Early morning wake-up calls, clocking in, clocking out and office cubicles have been the norm for working Americans, but as technology continues to grow, so do the number of Americans who no longer make the morning commute. Recently even President Obama expressed his support for telecommuting programs. Although the idea of working from home may sound like an employee’s dream, it’s vital to fully assess the pros and cons before incorporating such a program into your company policy.
Since a comfortable, flexible working environment is recognized by potential employees as one of the most important aspects of job choice, telecommuting applied appropriately can be used advantageously by Human Resources professionals. By providing the option to telecommute, companies offer employees a career that fits their lifestyles and can stand out among the competition.
How can your company achieve the best of both worlds and allow employees a flexible schedule with the option to work from home, while still producing the same results as if they were operating in-house? Consider the following, and make sure the benefits are equal for both your employees and your company.
Employee availability – Consider parents who start with an early morning and shut down their computers when their children return home from school. Guidelines allowing such flexibility need to be clear – the hours of availability should be concrete and unchanging for reasons of dependability and accountability.
Virtual communication –Company meetings can still run cohesively without constant face-to-face communication through the comparable use of video conferencing, Skype and other advanced technology.
Distractions – While the office is used for the sole purpose of accomplishing company work, those working in an environment used for sleeping, eating and relaxation must have a higher level of discipline. Character evaluation is imperative before considering telecommuting. Employees who are trustworthy, time-oriented, focused and who work without constant monitoring prove to be strong candidates.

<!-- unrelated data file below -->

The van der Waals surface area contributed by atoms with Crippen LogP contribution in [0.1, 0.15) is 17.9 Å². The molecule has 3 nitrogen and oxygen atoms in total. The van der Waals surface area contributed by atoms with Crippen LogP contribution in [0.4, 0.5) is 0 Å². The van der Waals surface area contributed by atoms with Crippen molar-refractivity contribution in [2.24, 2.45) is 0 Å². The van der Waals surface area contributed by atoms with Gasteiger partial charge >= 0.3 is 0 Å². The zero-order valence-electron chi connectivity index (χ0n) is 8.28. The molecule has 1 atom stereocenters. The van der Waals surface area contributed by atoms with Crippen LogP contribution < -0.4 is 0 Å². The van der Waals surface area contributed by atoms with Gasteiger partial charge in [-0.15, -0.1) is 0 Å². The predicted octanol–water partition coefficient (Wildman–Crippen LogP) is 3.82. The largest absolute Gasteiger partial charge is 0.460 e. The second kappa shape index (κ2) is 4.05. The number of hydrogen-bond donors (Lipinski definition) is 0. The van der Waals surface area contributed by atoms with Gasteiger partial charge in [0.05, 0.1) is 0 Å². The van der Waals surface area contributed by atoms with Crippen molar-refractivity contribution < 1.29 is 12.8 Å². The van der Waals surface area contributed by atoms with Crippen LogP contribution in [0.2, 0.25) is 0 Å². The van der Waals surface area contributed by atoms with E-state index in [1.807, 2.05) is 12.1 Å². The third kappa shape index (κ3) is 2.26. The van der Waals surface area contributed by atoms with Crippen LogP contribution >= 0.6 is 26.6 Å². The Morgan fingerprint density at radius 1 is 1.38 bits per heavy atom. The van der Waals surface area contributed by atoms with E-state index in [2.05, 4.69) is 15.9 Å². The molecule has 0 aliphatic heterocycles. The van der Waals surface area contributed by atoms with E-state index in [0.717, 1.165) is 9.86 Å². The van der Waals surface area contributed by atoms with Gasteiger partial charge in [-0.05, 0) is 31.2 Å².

Maintaining office relationships – Creative, original and innovative ideas are often developed through collaboration, so the last thing any company wants is for its employees to operate as noncommunicative islands. With staff not interacting on a day-to-day basis, it’s critical to coordinate events, gatherings or lunches, to maintain a team mentality.
Maintaining company security – When employees have the opportunity to access company content from home, you must provide additional IT protection to staff computers and servers to assure private information is monitored and inaccessible to outsiders.
With the proper protection, procedures and policies in place, many companies see a significant drop in overhead expenses and increased employee satisfaction from incorporating telecommuting. As with any change, it’s important to recognize that telecommuting can only be as successful as the individuals who execute the process. If your company chooses to establish a telecommuting program, plan efficiently, monitor productivity and avoid miscommunication issues.
For additional information, please call a member of CAI’s Advice and Counsel team at (919) 878-9222 or (336) 668-7746.
Photo source: richardmasoner